It was exactly five years ago this week that I first crossed the threshold of Green Mountain at Fox Run, the amazing women's health and fitness retreat that has so profoundly changed my life for the better. That was also a year when the Jewish High Holidays were in September, and I deliberately planned my trip to coincide with them, partly because it was a time when the band I was in did not have gigs, and partly because it felt fitting to spend those deeply introspective holidays learning to take care of myself. Before I left home for my month-long sojourn, I made two promises to myself:
1. I would try everything the program offered, every class, every therapy, every form of physical activity.
2. If I felt that the program made sense, I would keep on coming back to Green Mountain as many times as it took to get me to my goal of fit and healthy.
I kept the first promise easily. I did try everything and learned that I loved cardio on the fitball and that I could dance my heart out without being afraid of reinjuring my knee. I also learned that I hated Pilates and found yoga way too difficult and painful to be enjoyable, at least for the present. I had my very first massage, which was moderately enjoyable, but discovered that I liked Reiki way better. I also learned that despite my usual linear thinking, I responded readily to both art and movement therapy.
I've also kept the second promise. Most years I have gone back to what feels like my country home in both the spring and the fall, and when I got really sick during my visit last fall, I ended up doing most of my active recuperating there. Each time I have learned the next important issue to work on or the next technique I needed to adopt, in the same way that when we hike over lava in the dark we have to use our flashlights to find the next segment of the path. That first trip, what I took back with me was a reconnection between my head and my body; I had not realized before how much I was living from the neck up, not so much out of shame, but because I was constantly afraid of injury. Other trips got me involved more in intuitive eating, intrinsic motivation, guided imagery for stress management, and, most recently, functional medicine.
When a new crop of participants converge on Green Mountain every Sunday, the second thing people ask each other, after establishing where they come from, is whether this is one's first visit to the program. Over the years, I've seen the flicker of dismay in my questioner's eyes when I reply that this is my 3rd, or 7th or 12th visit. Mostly, the flicker stays a flicker, and they she goes on to say something like, "you must really like it here." I usually answer both the spoken and the unspoken question by saying that my whole life has changed, even though I haven't lost any weight yet.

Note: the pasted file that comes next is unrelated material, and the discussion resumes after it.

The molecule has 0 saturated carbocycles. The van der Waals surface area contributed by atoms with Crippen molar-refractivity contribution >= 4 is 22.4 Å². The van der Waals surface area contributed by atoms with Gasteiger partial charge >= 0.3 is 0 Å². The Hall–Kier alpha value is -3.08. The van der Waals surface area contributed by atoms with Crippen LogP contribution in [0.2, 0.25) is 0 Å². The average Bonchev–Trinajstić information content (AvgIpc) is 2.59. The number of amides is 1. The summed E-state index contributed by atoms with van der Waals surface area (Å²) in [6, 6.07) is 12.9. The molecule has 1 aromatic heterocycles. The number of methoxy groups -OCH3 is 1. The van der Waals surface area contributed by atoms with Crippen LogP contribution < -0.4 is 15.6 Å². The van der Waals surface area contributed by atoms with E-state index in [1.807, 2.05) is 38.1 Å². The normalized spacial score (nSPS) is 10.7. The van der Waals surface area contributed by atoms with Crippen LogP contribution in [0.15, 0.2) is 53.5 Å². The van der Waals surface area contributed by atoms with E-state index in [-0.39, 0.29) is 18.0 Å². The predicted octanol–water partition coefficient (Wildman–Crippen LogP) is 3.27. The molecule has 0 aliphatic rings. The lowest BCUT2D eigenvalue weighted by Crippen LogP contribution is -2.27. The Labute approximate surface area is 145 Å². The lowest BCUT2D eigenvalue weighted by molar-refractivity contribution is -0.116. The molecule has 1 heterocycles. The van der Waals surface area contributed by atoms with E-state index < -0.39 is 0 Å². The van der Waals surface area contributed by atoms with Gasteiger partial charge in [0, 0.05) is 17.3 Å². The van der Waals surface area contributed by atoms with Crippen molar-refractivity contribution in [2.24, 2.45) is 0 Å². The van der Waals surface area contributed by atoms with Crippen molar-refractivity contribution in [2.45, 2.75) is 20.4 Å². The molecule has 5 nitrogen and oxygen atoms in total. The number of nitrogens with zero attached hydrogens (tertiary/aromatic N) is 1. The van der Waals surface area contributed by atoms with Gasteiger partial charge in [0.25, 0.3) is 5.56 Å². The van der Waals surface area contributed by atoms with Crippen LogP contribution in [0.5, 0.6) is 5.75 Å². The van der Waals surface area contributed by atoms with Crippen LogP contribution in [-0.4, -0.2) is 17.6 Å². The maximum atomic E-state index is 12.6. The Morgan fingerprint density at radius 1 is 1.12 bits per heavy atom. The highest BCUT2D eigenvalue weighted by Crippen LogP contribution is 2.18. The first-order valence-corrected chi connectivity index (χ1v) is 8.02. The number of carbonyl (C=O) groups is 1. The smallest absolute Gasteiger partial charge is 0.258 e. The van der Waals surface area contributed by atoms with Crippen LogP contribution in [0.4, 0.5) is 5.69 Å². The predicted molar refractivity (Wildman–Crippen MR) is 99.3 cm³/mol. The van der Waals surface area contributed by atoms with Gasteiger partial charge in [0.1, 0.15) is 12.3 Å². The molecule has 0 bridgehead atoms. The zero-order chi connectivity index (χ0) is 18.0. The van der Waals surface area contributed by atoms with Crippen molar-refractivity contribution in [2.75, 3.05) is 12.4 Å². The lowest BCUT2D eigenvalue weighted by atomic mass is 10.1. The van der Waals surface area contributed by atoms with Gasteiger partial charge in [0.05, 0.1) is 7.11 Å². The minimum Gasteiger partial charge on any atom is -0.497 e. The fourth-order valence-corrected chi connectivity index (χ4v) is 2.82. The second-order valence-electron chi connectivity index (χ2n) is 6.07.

Some people get it; they understand, even before completing their first day in the program, that this isn't going to be a quick fix. All of us who deal with weight management issues know how complex the problem is. Others are politely noncommittal. Only once did anyone actually manifest scorn; I avoided her for the rest of her time there.
For five years, I have steadily and steadfastly pursued my goals of increased health and fitness, believing with my whole heart that, as the program taught me, if I did what I needed to do to take better care of myself, I would lose weight, eventually, as a welcome side effect of my efforts. I became again a person who moves, who enjoys being active whenever orthopedic or respiratory issues don't get in the way. I've become calmer and more mindful, not just about hunger and satiety, but about everything. I've learned to turn the compassion and patience I have for every other person on the planet towards myself and stop thinking of my body as my enemy, even when it keeps me from doing what I want or need to do. I've continually dredged the pits of unacknowledged feelings that were driving me to eat for reasons other than hunger and finally cleared out what I believe to be the deepest one.
And I still weigh pretty much exactly what I weighed on my very first visit.
Does this bother me? Sure, I wish I weighed a hundred pounds less. Or even 20. But most of the time, I'm content to be patient because I know that I'm doing what I need and want to be doing to take care of myself. And I'm not depriving myself of anything or twisting my life into some unnatural, ultimately unsustainable round of rigors, so there is really nothing to do but what I am doing. I trust that if I keep doing it, and keep learning what "it" is, eventually the weight will let go, and let me go. If I didn't also feel the onrush of impending mortality (I turn 60 next year), I'd be perfectly happy to let things take their course without a panicky moment.
And the really good news is that I think that I am finally moving, albeit slowly, towards a lighter body and better health. Between purging myself of the guilt and grief that kept me stuffing my emotions down, dealing with low thyroid, metabolic imbalances, food sensitivities and, most recently, sleep apnea, I am finally starting to see movement on the scale, without actively trying to limit my portions or "exercise." Since the day I had my functional medicine evaluation, back in May, I've lost about 8 pounds. While the current lack of strength training in my life has meant that I don't feel that absence in any meaningful way, I know that this is huge for me, and the harbinger of many good things to come.
So, happy anniversary to me, and thank you from the bottom of my heart to everyone at Green Mountain. And, as they say in Hawaii, imua -- forward!
A hui hou.